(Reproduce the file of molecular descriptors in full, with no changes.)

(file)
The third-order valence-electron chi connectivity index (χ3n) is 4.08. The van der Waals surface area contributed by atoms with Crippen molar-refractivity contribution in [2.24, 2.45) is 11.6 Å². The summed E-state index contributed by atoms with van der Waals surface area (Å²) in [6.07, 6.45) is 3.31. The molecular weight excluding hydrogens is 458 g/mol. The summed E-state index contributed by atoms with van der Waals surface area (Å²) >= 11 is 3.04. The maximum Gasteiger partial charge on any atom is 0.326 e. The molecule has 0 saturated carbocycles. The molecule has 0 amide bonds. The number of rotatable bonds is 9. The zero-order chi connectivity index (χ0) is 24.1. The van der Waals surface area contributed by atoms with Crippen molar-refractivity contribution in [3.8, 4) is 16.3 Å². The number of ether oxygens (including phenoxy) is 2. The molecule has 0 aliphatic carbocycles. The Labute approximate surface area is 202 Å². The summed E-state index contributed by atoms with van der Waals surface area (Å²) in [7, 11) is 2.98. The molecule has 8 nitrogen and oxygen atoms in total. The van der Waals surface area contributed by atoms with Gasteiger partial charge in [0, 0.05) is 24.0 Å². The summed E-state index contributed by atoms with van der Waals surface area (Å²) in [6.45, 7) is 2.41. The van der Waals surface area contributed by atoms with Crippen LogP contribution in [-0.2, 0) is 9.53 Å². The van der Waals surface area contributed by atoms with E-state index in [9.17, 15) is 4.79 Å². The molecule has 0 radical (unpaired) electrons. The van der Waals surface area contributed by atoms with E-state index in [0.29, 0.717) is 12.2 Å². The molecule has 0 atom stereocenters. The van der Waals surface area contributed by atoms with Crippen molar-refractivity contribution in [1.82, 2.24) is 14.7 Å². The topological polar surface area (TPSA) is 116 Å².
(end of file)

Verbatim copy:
The third-order valence-electron chi connectivity index (χ3n) is 4.08. The van der Waals surface area contributed by atoms with Crippen molar-refractivity contribution in [2.24, 2.45) is 11.6 Å². The summed E-state index contributed by atoms with van der Waals surface area (Å²) in [6.07, 6.45) is 3.31. The molecular weight excluding hydrogens is 458 g/mol. The summed E-state index contributed by atoms with van der Waals surface area (Å²) >= 11 is 3.04. The maximum Gasteiger partial charge on any atom is 0.326 e. The molecule has 0 saturated carbocycles. The molecule has 0 amide bonds. The number of rotatable bonds is 9. The zero-order chi connectivity index (χ0) is 24.1. The van der Waals surface area contributed by atoms with Crippen molar-refractivity contribution in [3.8, 4) is 16.3 Å². The number of ether oxygens (including phenoxy) is 2. The molecule has 0 aliphatic carbocycles. The Labute approximate surface area is 202 Å². The summed E-state index contributed by atoms with van der Waals surface area (Å²) in [7, 11) is 2.98. The molecule has 8 nitrogen and oxygen atoms in total. The van der Waals surface area contributed by atoms with Gasteiger partial charge in [0, 0.05) is 24.0 Å². The summed E-state index contributed by atoms with van der Waals surface area (Å²) in [6.45, 7) is 2.41. The van der Waals surface area contributed by atoms with Crippen LogP contribution in [-0.2, 0) is 9.53 Å². The van der Waals surface area contributed by atoms with E-state index in [9.17, 15) is 4.79 Å². The molecule has 0 radical (unpaired) electrons. The van der Waals surface area contributed by atoms with E-state index in [0.29, 0.717) is 12.2 Å². The molecule has 0 atom stereocenters. The van der Waals surface area contributed by atoms with Crippen molar-refractivity contribution in [1.82, 2.24) is 14.7 Å². The topological polar surface area (TPSA) is 116 Å².